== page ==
More companies will go public if the government would scrap the costly tax of 1-4 percent on the gross proceeds of initial public offerings (IPO) in the Philippines, the only country in Southeast Asia with such burden on stock debuts, the chief of the local stock exchange said.
Philippine Stock Exchange president Hans Sicat, in a forum with investors of mutual fund firm Philam Asset Management Inc. last week, said the seeming reluctance among companies to list on the local bourse could be attributed to a mix of “emotional” and “structural issues.”
Sicat said many family-owned enterprises were still quite scared to go public for fear of losing absolute control. “They don’t buy the argument that it’s better for them to own 70 percent of a big company than 100 percent of a small company,” Sicat said.
Sicat said the PSE was working with bankers to educate many of the country’s entrepreneurial families. With some businesses now being passed on to second-generation members, Sicat suggested that the younger scions might be more open to tap the capital market to fast-track growth prospects.
One big game-changer in the years ahead is the creation of a unified economic community within the Association of Southeast Asian Nations (Asean) by 2015. “This forces us in the Philippines to be aware that fundamental change is coming,” Sicat said.
On structural issues, Sicat said the Philippines was the only country in Asean that charged an IPO tax, adding to friction costs and thereby becoming a disincentive.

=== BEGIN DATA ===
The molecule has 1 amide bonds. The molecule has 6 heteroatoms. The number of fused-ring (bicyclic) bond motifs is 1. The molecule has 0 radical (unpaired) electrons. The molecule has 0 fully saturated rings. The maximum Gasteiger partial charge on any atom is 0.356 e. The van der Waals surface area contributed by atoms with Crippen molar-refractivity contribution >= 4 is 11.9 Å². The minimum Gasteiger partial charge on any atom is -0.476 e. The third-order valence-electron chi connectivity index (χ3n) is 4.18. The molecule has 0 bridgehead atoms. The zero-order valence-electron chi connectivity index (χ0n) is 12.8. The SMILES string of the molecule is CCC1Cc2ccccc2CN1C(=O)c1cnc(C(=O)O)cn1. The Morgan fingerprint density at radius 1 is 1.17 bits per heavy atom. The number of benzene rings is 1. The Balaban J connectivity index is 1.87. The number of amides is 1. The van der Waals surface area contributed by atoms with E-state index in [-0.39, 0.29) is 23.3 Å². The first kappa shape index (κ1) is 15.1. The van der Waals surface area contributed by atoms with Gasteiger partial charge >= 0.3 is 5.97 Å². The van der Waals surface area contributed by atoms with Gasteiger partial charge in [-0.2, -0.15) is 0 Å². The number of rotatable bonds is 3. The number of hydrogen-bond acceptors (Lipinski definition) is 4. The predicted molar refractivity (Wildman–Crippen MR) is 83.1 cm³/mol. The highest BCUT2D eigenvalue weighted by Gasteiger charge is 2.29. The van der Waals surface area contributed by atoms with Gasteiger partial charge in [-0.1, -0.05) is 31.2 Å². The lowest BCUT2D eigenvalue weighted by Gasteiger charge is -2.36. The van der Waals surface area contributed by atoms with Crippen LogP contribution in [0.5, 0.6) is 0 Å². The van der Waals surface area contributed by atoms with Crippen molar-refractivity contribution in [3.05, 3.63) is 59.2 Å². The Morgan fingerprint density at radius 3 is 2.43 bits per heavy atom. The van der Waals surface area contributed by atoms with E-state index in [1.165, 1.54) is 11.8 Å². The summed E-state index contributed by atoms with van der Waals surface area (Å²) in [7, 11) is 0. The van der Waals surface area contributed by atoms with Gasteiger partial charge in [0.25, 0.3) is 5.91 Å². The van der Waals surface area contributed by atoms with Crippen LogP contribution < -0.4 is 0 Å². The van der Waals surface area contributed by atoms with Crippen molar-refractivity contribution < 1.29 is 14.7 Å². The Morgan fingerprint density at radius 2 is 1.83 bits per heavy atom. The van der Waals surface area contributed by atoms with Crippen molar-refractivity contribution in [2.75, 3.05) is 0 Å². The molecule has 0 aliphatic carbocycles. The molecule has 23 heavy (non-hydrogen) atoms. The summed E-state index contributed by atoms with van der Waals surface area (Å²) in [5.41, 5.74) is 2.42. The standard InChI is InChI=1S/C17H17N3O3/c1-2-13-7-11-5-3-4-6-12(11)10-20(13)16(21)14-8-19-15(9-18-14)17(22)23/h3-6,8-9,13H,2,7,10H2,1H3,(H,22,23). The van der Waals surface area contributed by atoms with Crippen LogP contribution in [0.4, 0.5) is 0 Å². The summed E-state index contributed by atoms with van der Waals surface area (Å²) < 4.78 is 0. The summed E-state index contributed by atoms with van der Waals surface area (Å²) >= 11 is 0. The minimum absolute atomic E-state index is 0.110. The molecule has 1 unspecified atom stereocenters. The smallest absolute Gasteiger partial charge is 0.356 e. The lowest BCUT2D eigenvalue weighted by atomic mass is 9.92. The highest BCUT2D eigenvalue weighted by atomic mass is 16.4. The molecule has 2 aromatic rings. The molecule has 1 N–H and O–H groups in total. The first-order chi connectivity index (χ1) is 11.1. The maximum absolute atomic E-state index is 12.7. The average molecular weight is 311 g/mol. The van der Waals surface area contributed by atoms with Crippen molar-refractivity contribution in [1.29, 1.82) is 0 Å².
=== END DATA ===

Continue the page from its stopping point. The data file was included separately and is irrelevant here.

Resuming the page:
“Before, companies would complain about bankers’ fees or lawyer fees, now they complain about the government taking a lot more,” Sicat said.
The proposal to scrap the IPO tax has been communicated to fiscal officials who have, however, appeared lukewarm to it. But to develop the capital markets, Sicat said he believed this could be something that could make a difference and something that could be addressed at the executive level, possibly through the issuance of an executive order.
The 1-4 percent IPO tax is slapped on the gross selling price or gross value of shares of stocks sold, bartered, exchanged or otherwise disposed in accordance with the proportion of total stocks after listing.
Based on the Bureau of Internal Revenue’s website, for companies selling up to 25 percent of their stock through an IPO, the tax is set at 4 percent. For those bringing to public hands more than 25 percent but not over 33 1/3 of total stocks, the tax is 2 percent. For those selling more than 33 1/3, the tax is set at 1 percent.
During the forum with Pami investors, Sicat said that limited products in the stock market and a small investor base were among the country’s key challenges. These are on top of the need for inclusive growth, lack of necessary infrastructure, consistency in rule/law implementation and low awareness about the Asean Economic Community initiative.
On sectors that will likely do well in the Philippines, Sicat cited the financial, property, industrial and services sectors.
The financial sector is seen getting a boost from the huge capitalization of banks and insurance firms, consolidation activities in the banking industry and improved earnings momentum from lending and fee-based activities.
For property, Sicat said this segment was still supported by strong demand for residential, office and retail space as well as the backlog in mass housing. He noted that property developers were diversifying by expanding outside Metro Manila.